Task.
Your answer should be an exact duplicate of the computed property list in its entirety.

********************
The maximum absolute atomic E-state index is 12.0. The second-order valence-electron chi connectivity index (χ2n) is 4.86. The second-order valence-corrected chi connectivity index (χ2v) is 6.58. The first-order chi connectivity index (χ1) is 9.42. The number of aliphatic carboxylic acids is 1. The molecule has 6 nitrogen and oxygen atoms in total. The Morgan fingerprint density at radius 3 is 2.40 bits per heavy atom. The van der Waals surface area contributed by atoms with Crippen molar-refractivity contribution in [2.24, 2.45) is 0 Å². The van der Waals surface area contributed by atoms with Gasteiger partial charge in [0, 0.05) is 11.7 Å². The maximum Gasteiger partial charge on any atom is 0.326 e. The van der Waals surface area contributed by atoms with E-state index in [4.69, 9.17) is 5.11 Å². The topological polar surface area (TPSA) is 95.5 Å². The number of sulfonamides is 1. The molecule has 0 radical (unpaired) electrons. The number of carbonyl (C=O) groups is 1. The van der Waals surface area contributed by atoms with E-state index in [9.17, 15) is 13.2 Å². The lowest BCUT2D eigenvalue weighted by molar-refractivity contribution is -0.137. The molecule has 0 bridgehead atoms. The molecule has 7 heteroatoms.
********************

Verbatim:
The maximum absolute atomic E-state index is 12.0. The second-order valence-electron chi connectivity index (χ2n) is 4.86. The second-order valence-corrected chi connectivity index (χ2v) is 6.58. The first-order chi connectivity index (χ1) is 9.42. The number of aliphatic carboxylic acids is 1. The molecule has 6 nitrogen and oxygen atoms in total. The Morgan fingerprint density at radius 3 is 2.40 bits per heavy atom. The van der Waals surface area contributed by atoms with Crippen molar-refractivity contribution in [2.24, 2.45) is 0 Å². The van der Waals surface area contributed by atoms with Gasteiger partial charge in [0, 0.05) is 11.7 Å². The maximum Gasteiger partial charge on any atom is 0.326 e. The van der Waals surface area contributed by atoms with E-state index in [4.69, 9.17) is 5.11 Å². The topological polar surface area (TPSA) is 95.5 Å². The number of sulfonamides is 1. The molecule has 0 radical (unpaired) electrons. The number of carbonyl (C=O) groups is 1. The van der Waals surface area contributed by atoms with E-state index in [9.17, 15) is 13.2 Å². The lowest BCUT2D eigenvalue weighted by molar-refractivity contribution is -0.137. The molecule has 0 bridgehead atoms. The molecule has 7 heteroatoms.